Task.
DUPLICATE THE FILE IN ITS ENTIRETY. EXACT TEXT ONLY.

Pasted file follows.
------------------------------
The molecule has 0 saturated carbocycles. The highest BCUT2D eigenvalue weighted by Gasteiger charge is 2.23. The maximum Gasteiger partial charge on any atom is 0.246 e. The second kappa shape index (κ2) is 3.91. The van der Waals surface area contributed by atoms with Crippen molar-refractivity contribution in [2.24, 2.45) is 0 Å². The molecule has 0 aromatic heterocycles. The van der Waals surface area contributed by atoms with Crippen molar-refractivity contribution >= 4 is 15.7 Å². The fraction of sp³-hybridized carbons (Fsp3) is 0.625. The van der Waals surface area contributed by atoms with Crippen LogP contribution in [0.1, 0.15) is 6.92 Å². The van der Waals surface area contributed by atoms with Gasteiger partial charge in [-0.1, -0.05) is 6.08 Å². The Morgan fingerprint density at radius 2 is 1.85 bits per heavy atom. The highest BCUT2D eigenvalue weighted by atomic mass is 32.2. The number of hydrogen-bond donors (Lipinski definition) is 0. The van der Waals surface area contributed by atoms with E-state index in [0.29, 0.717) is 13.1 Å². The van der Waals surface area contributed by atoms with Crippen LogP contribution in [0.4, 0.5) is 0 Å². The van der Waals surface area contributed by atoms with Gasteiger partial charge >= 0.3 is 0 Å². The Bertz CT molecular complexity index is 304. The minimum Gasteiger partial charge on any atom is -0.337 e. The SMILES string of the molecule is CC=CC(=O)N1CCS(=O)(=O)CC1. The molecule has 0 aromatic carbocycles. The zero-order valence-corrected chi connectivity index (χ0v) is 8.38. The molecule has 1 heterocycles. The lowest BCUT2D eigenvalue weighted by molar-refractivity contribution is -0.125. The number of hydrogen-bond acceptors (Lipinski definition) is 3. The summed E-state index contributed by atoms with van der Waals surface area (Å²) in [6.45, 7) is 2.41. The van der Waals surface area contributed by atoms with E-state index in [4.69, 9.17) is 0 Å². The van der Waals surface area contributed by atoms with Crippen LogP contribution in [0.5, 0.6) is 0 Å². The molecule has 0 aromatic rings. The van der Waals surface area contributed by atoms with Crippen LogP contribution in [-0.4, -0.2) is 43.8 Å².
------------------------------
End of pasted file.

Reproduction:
The molecule has 0 saturated carbocycles. The highest BCUT2D eigenvalue weighted by Gasteiger charge is 2.23. The maximum Gasteiger partial charge on any atom is 0.246 e. The second kappa shape index (κ2) is 3.91. The van der Waals surface area contributed by atoms with Crippen molar-refractivity contribution in [2.24, 2.45) is 0 Å². The molecule has 0 aromatic heterocycles. The van der Waals surface area contributed by atoms with Crippen molar-refractivity contribution >= 4 is 15.7 Å². The fraction of sp³-hybridized carbons (Fsp3) is 0.625. The van der Waals surface area contributed by atoms with Crippen LogP contribution in [0.1, 0.15) is 6.92 Å². The van der Waals surface area contributed by atoms with Gasteiger partial charge in [-0.1, -0.05) is 6.08 Å². The Morgan fingerprint density at radius 2 is 1.85 bits per heavy atom. The highest BCUT2D eigenvalue weighted by atomic mass is 32.2. The number of hydrogen-bond donors (Lipinski definition) is 0. The van der Waals surface area contributed by atoms with E-state index in [0.29, 0.717) is 13.1 Å². The van der Waals surface area contributed by atoms with Crippen LogP contribution in [0.4, 0.5) is 0 Å². The van der Waals surface area contributed by atoms with Gasteiger partial charge >= 0.3 is 0 Å². The Bertz CT molecular complexity index is 304. The minimum Gasteiger partial charge on any atom is -0.337 e. The SMILES string of the molecule is CC=CC(=O)N1CCS(=O)(=O)CC1. The molecule has 0 aromatic carbocycles. The zero-order valence-corrected chi connectivity index (χ0v) is 8.38. The molecule has 1 heterocycles. The lowest BCUT2D eigenvalue weighted by molar-refractivity contribution is -0.125. The number of hydrogen-bond acceptors (Lipinski definition) is 3. The summed E-state index contributed by atoms with van der Waals surface area (Å²) in [6.45, 7) is 2.41. The van der Waals surface area contributed by atoms with E-state index in [4.69, 9.17) is 0 Å². The van der Waals surface area contributed by atoms with Crippen LogP contribution in [0.5, 0.6) is 0 Å². The molecule has 0 aromatic rings. The van der Waals surface area contributed by atoms with Crippen LogP contribution in [-0.4, -0.2) is 43.8 Å².